Amazon.com founder Jeff Bezos announced on Monday he would buy the Washington Post for $250 million in a surprising move. For Bezos and the embattled U.S. newspaper, the question is whether the business genius has any tricks up his sleeve to revive the paper without drastically changing its journalistic status.
Established in 1877, the influential newspaper has been owned by the Graham family for the last 80 years. The sales decision thus came as a shock, though not totally surprising given that it has confronted a slew of challenges in recent years.
Despite its stellar reporting including the Watergate scandal and more recently an exclusive report on the NSA whistle-blower Edward Snowden case, the newspaper recorded seven consecutive years of plunging revenues and declining subscriptions.
Although the Washington Post said Bezos was buying the newspaper as an individual and Amazon.com Inc. was not involved, pundits are speculating that possible joint projects linking the two sectors may somehow save the beleaguered traditional media outlet.
Observers, especially those who project an optimistic outlook, noted Bezos’ decision marks the first-ever case for a digital expert to take over a major U.S. newspaper rooted in the paper medium. Their logic is that his creative ideas might spur the reconfiguration of the media industry.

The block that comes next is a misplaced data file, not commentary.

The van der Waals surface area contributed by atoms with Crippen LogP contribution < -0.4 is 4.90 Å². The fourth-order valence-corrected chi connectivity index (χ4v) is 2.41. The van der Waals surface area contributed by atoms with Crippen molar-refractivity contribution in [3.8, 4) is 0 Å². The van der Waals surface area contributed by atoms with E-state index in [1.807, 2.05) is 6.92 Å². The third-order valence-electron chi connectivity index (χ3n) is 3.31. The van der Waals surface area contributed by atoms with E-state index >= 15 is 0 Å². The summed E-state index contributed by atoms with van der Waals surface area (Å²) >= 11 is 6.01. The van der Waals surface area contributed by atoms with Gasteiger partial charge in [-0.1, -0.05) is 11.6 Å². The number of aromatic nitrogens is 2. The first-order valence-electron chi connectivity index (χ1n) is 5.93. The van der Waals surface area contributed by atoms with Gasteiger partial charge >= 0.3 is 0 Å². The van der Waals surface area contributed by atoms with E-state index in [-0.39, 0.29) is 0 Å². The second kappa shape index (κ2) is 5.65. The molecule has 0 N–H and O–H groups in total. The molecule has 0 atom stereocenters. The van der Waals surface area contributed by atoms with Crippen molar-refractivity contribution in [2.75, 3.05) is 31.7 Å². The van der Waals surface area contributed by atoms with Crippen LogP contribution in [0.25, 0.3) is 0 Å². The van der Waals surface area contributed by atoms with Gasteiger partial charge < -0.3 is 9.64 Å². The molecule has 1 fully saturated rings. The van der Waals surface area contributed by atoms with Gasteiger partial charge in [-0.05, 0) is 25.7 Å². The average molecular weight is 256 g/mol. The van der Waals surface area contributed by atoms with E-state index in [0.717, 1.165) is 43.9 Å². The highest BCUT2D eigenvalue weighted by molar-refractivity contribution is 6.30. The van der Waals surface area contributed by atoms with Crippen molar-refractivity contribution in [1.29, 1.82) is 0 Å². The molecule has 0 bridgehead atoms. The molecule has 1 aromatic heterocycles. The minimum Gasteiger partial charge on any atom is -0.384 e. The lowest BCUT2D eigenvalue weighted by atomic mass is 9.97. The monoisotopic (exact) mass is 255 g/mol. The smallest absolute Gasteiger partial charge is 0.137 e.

The 49-year-old Internet entrepreneur hinted that there would be reforms to make the company more suitable for the Internet era and online users.
“The Internet is transforming almost every element of the news business: shortening news cycles, eroding long-reliable revenue sources, and enabling new kinds of competition, some of which bear little or no news-gathering costs,” Bezos said in a statement to Post employees. “There is no map, and charting a path ahead will not be easy. We will need to invent, which means we will need to experiment.”
Bezos did not elaborate on his plans but changes are surely set to hit the newsroom of the Post, seeing as the multi-billionaire defied all negative odds and predictions to successfully create the world’s biggest online retailer.
Bezos, who graduated from Princeton in 1986 with a degree in electrical engineering and computer science, started to sell books online from his garage and founded Amazon.com in 1994 after quitting a Wall Street hedge fund when he “learned about the rapid growth in Internet use.”
According to Forbes, Bezos is the world’s 19th-richest person with an estimated net worth of $25.2 billion.
By Park Han-na (email@example.com